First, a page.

A Title IX adviser does not act as an attorney.  Although Margaret Valois is an experienced and licensed attorney, she does not act as an attorney when she advises Title IX clients.  In fact, most educational institutions prohibit legal representation in Title IX hearings, though students are permitted to hire attorneys to advise them.  As an adviser, our role is to help you navigate the process, obtain, preserve and analyze the evidence, guide you during the investigation, help you prepare for your hearing and advise you during your hearing.

Title IX is a federal law that was passed in 1972 and was intended to prohibit sexual discrimination in educational programs or institutions that receive federal assistance.  Originally intended to promote equality in athletic programs, courts and executive agencies have expanded the scope of Title IX over the years to include the investigation of complaints of sexual harassment and violence.

Educational institutions are given a lot of latitude in creating the procedures for handling Title IX cases and so these cases are handled differently at each school.  It is important to understand your particular institution's Title IX policy completely.

If you are accused of sexual misconduct under Title IX, your rights are governed by the U.S. Constitution, as well as federal and state law.  You may also have contract rights, depending on your situation.  You are entitled to due process, which means that you must be given a fair hearing.  This means you must be notified of the charges against you and given an opportunity to defend yourself against the charges before a neutral factfinder.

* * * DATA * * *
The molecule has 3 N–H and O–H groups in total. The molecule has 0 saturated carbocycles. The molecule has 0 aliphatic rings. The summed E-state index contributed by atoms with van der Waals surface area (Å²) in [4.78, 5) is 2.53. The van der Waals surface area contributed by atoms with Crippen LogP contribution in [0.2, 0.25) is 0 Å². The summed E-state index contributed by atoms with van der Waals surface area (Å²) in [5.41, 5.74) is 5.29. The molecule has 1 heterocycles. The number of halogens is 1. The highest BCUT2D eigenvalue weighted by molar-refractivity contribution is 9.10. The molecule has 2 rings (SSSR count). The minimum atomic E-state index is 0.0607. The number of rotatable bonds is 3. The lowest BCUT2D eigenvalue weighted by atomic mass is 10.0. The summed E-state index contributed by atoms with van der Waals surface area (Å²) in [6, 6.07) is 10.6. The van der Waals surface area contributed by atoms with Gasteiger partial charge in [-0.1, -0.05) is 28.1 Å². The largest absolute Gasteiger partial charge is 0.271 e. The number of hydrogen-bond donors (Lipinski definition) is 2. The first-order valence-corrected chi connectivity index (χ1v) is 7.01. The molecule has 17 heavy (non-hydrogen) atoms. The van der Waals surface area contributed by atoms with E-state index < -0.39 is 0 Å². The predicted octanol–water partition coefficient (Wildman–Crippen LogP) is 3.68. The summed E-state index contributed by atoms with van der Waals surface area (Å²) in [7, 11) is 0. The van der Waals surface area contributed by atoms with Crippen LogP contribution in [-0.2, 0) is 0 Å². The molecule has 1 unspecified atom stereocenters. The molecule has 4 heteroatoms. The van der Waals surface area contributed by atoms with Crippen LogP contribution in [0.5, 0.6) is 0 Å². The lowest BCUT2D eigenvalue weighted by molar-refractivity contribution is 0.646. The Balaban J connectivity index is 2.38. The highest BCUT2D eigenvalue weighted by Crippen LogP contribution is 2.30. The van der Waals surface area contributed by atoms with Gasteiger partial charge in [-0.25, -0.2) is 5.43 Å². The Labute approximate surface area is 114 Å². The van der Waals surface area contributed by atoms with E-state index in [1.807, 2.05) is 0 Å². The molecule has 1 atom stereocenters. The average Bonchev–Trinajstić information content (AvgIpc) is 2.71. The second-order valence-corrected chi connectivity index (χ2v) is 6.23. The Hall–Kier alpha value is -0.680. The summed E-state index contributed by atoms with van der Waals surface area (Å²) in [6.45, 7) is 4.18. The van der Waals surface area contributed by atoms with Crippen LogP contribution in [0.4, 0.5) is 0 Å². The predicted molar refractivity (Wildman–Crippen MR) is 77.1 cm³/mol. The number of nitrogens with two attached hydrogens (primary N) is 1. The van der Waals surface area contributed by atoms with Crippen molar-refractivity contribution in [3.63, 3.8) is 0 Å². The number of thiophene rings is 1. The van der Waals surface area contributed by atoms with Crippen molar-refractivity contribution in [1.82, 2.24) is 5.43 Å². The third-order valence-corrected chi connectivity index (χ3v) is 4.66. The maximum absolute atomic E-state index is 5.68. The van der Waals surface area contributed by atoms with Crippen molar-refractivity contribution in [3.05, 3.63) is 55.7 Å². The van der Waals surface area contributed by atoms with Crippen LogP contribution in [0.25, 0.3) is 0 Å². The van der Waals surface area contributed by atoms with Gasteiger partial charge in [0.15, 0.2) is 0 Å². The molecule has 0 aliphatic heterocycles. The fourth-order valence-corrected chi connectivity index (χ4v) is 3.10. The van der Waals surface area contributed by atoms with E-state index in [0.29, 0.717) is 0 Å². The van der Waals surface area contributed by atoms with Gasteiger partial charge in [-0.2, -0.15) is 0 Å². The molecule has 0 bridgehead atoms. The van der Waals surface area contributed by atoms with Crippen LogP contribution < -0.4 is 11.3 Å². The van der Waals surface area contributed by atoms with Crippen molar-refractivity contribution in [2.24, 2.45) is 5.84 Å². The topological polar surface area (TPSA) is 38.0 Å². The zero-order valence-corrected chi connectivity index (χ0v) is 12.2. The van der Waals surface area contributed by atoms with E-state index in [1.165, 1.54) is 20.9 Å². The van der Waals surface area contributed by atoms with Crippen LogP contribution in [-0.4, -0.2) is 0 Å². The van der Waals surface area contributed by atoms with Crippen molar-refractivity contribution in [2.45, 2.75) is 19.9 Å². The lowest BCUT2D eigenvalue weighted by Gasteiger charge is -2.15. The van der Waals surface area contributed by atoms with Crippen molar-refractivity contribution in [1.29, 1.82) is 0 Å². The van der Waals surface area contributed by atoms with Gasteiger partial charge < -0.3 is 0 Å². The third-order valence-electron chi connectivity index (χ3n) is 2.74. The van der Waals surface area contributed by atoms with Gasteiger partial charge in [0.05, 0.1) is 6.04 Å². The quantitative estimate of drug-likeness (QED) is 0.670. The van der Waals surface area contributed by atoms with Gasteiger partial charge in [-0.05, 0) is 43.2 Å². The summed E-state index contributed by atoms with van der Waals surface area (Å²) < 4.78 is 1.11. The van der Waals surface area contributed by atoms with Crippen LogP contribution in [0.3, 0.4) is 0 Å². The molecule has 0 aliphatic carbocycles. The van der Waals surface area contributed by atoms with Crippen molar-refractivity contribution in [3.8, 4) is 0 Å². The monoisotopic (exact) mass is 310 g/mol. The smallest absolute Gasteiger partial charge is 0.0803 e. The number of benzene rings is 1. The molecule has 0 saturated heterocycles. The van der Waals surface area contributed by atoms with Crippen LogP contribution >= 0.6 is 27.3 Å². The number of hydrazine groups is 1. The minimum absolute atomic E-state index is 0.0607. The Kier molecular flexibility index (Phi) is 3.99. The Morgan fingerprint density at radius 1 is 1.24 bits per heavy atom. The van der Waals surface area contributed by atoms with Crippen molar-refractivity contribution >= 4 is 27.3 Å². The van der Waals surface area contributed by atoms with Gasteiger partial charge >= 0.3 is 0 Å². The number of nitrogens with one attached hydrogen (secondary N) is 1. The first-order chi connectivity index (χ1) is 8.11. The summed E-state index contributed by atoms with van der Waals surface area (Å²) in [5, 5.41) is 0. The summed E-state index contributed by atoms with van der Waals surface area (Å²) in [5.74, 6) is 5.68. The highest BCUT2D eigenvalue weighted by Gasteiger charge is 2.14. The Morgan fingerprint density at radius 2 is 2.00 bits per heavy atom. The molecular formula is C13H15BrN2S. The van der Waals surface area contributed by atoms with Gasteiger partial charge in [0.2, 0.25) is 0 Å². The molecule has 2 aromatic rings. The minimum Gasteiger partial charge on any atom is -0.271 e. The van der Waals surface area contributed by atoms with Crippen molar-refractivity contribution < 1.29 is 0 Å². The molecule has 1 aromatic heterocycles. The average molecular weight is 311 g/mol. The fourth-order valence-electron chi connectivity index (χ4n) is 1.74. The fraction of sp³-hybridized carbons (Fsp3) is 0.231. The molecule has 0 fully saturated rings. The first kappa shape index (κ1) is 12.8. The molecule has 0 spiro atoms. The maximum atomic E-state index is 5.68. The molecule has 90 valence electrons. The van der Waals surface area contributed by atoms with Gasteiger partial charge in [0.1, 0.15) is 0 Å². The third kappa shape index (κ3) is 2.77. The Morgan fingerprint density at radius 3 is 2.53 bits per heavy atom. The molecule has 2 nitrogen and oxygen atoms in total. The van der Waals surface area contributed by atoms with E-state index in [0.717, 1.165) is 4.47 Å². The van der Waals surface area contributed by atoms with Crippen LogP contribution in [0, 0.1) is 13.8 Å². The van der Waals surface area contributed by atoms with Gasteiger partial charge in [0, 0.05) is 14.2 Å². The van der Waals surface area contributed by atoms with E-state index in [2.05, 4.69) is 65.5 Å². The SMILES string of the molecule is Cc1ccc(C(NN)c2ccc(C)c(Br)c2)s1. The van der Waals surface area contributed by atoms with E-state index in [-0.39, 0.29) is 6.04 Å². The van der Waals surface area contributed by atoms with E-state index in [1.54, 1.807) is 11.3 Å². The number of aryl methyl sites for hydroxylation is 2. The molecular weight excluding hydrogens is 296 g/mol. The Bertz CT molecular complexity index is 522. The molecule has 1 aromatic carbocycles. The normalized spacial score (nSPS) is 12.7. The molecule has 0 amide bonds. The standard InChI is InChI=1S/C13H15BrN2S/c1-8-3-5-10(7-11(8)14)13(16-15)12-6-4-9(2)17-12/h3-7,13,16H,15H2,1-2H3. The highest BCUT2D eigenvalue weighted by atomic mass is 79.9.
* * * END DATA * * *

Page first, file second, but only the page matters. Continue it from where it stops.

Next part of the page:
Get help immediately!  You might think that the accusation against you is so silly that you have nothing to worry about.  This is a huge mistake in the "Me Too" and "safe space" age.  The system is not fair and the accusations against you are serious and need to be investigate quickly and carefully by someone on your side.  DO NOT TALK TO ANYONE UNTIL YOU HAVE OBTAINED AN ATTORNEY OR A TRUSTED ADVISOR.  Sexual misconduct cases are often referred to law-enforcement agencies for investigation and prosecution and anything you say to anyone may be used against you.  Preserve all evidence including text messages and social media posts.  Do not post anything about the accuser, the incident or the investigation.

No!  Unlike criminal cases where you are guaranteed the right to confront your accuser directly in open court, or civil cases where you are entitled to discovery and depositions to get to the truth, most Title IX policies deny you both the right to confront your accuser and the right to discovery or depositions.   Investigations and hearings are rushed and you are not given enough time to prepare.  In many institutions, you are not even allowed to have an attorney ask questions or present witnesses at your hearing.  Most schools also apply a "preponderance of evidence" standard that allows them to find you responsible for sexual abuse if they think the accuser is more credible than you are.  Finally, many schools deny you the right of appeal.  It is crucial that you obtain help to fight against this injustice.

You cannot be found "guilty" at a Title IX hearing because it is not a criminal court.  However, you can be found "responsible" for sexual misconduct which can delay or ruin your academic career and can impact your ability to get a job, a security clearance or a professional license or certificate.  A finding of responsibility of Title IX sexual misconduct can become a part of your academic transcript and can follow you for the rest of your life.  Usually, your educational institution has a wide range of punishments to choose from, ranging from counseling and training all the way to expulsion and exclusion from campuses and facilities.  Depending on your school, you may or may not have a right of appeal.